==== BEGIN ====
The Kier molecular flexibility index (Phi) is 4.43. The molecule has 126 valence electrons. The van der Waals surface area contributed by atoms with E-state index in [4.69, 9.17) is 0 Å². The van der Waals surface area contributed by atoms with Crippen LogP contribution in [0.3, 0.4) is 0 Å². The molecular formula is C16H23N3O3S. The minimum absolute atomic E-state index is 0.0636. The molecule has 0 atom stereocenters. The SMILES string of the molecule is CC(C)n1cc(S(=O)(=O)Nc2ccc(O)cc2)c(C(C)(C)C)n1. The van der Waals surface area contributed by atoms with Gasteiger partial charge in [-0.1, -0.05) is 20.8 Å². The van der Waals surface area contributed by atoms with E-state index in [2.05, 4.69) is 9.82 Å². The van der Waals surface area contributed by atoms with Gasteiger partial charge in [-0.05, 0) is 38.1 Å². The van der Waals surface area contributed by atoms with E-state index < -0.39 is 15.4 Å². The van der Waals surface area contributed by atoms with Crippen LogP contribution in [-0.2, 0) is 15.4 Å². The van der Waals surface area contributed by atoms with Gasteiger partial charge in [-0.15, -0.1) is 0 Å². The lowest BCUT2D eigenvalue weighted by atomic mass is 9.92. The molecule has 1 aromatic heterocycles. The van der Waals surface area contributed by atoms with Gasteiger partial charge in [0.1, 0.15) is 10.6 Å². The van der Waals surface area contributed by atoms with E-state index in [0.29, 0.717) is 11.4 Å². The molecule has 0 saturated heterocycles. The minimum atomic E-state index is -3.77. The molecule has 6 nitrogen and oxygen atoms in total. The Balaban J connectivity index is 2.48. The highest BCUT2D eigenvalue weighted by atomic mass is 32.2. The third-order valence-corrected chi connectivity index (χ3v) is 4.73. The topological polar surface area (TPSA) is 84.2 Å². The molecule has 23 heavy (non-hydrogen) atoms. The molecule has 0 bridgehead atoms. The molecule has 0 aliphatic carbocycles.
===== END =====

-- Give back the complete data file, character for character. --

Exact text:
The Kier molecular flexibility index (Phi) is 4.43. The molecule has 126 valence electrons. The van der Waals surface area contributed by atoms with E-state index in [4.69, 9.17) is 0 Å². The van der Waals surface area contributed by atoms with Crippen LogP contribution in [0.3, 0.4) is 0 Å². The molecular formula is C16H23N3O3S. The minimum absolute atomic E-state index is 0.0636. The molecule has 0 atom stereocenters. The SMILES string of the molecule is CC(C)n1cc(S(=O)(=O)Nc2ccc(O)cc2)c(C(C)(C)C)n1. The van der Waals surface area contributed by atoms with Gasteiger partial charge in [-0.1, -0.05) is 20.8 Å². The van der Waals surface area contributed by atoms with E-state index in [2.05, 4.69) is 9.82 Å². The van der Waals surface area contributed by atoms with Gasteiger partial charge in [-0.05, 0) is 38.1 Å². The van der Waals surface area contributed by atoms with E-state index < -0.39 is 15.4 Å². The van der Waals surface area contributed by atoms with Crippen LogP contribution in [-0.2, 0) is 15.4 Å². The van der Waals surface area contributed by atoms with Gasteiger partial charge in [-0.15, -0.1) is 0 Å². The lowest BCUT2D eigenvalue weighted by atomic mass is 9.92. The molecule has 1 aromatic heterocycles. The van der Waals surface area contributed by atoms with Gasteiger partial charge in [0.1, 0.15) is 10.6 Å². The van der Waals surface area contributed by atoms with E-state index in [0.29, 0.717) is 11.4 Å². The molecule has 0 saturated heterocycles. The minimum atomic E-state index is -3.77. The molecule has 6 nitrogen and oxygen atoms in total. The Balaban J connectivity index is 2.48. The highest BCUT2D eigenvalue weighted by atomic mass is 32.2. The third-order valence-corrected chi connectivity index (χ3v) is 4.73. The topological polar surface area (TPSA) is 84.2 Å². The molecule has 23 heavy (non-hydrogen) atoms. The molecule has 0 bridgehead atoms. The molecule has 0 aliphatic carbocycles.